In this day in age, it can be easy to feel like you will never reach the top of a career, hobby or degree. With above and beyond simply appearing as the status quo, kids can feel expected to have their whole life journey mapped out by eighteen.
These expectations can leave us wondering how we are going to plan our entire future. Besides, it’s a challenge of its own to just figure out what is for dinner that night. How are we supposed to pick a major that we love before our brains are fully developed?
Sage Journals published psychoanalyst Erik Homburger Erikson’s research article entitled “The Problem of Ego Identity”. In the article, Erikson discussed the process of identity formation. Erikson said that this process is lifelong.
As college students, we can feel like this “lifelong” process is wrapped up with a bow before we can even process what happened.
A competitive environment like the University of Miami can leave us feeling like we will never be good enough. It can be easy to fall into the trap of comparing yourself to those around you. Ryann Miller, a sophomore at UM majoring in marketing, describes the constant fear of not measuring up.
“It just feels like I could always be doing a little bit more,” Miller said. “When I compare my accomplishments with some of my peers’, it feels like I’m not doing enough.”
Hailey Scarantino, a second-year architecture student at UM, also finds herself drawing comparisons between herself and her peers. “It’s difficult because I compare myself to others, but then I have to take a step back and remind myself that they are at different places than I am and always will be,” Scarantino said.
Dr. Susan Biali Haas wrote an article for Psychology Today where she named some ways to help with comparing yourself to others. Haas said to remember that we often do not know what other people are going through inside. She reminded readers that outward appearances are not everything. Haas also said that it is established that money does not buy happiness. This might just help you next time you start comparing your peer’s career goal to your own.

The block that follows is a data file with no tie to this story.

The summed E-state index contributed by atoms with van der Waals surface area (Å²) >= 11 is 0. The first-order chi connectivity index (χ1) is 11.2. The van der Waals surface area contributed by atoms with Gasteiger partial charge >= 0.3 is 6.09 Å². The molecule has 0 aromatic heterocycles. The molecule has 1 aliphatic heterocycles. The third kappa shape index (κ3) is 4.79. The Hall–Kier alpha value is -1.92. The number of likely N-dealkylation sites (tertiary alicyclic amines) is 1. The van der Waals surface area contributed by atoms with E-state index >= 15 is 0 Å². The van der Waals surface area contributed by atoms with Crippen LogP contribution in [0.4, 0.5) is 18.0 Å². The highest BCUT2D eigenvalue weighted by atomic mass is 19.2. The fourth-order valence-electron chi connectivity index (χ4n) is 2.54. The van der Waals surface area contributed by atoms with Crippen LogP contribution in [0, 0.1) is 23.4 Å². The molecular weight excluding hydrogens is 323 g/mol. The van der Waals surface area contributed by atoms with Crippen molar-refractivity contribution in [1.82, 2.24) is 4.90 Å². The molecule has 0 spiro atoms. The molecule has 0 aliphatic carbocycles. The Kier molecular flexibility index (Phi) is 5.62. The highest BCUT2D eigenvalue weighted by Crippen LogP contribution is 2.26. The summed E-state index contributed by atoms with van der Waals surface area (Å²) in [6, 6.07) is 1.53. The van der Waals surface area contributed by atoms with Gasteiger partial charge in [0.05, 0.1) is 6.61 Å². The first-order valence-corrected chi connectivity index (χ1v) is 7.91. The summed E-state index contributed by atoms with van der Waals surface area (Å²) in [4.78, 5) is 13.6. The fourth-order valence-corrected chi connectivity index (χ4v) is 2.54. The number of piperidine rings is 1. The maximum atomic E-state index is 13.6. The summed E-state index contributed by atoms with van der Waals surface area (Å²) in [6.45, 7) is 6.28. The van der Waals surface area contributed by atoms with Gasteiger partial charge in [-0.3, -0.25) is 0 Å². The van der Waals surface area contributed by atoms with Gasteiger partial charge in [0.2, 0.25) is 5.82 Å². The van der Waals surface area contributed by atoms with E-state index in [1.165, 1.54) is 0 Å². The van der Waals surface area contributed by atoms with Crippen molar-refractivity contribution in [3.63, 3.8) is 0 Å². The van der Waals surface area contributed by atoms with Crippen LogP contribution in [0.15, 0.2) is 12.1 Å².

Sometimes life does not make it easy to choose happiness if you find yourself unhappy with your eighteen-year-old choices. There really is no guarantee of success or satisfaction. Sophomore creative advertising major, Asha Shah explained some additional factors.
“If I wanted to change my major, I would probably have to start all over,” said Shah. “It would be a lot of money and time wasted.”
There does not seem to be a set formula for success or happiness. Some people might gain success by going to school for many years and becoming a doctor while others might go viral on TikTok overnight. What seems to help second-year architecture student, Will Perik, is simply staying present.
“I’ve realized that if you focus too hard on the past, it’s easy to get depressed, and if you focus too hard on the future, it’s easy to get anxious, so you should try to stay as present as possible,” Perik said. “Nothing’s guaranteed, and all I can do is focus on what I can do right now, and be relentless in those pursuits.”
With all that being said, growing up appears to be a competitive sport these days in which there are no rules, no coaches and definitely no time-outs. With staying present and remembering that we are all in the same boat, hopefully growing up feels a little less daunting.
words_pari walter photo_ben sweet on unsplash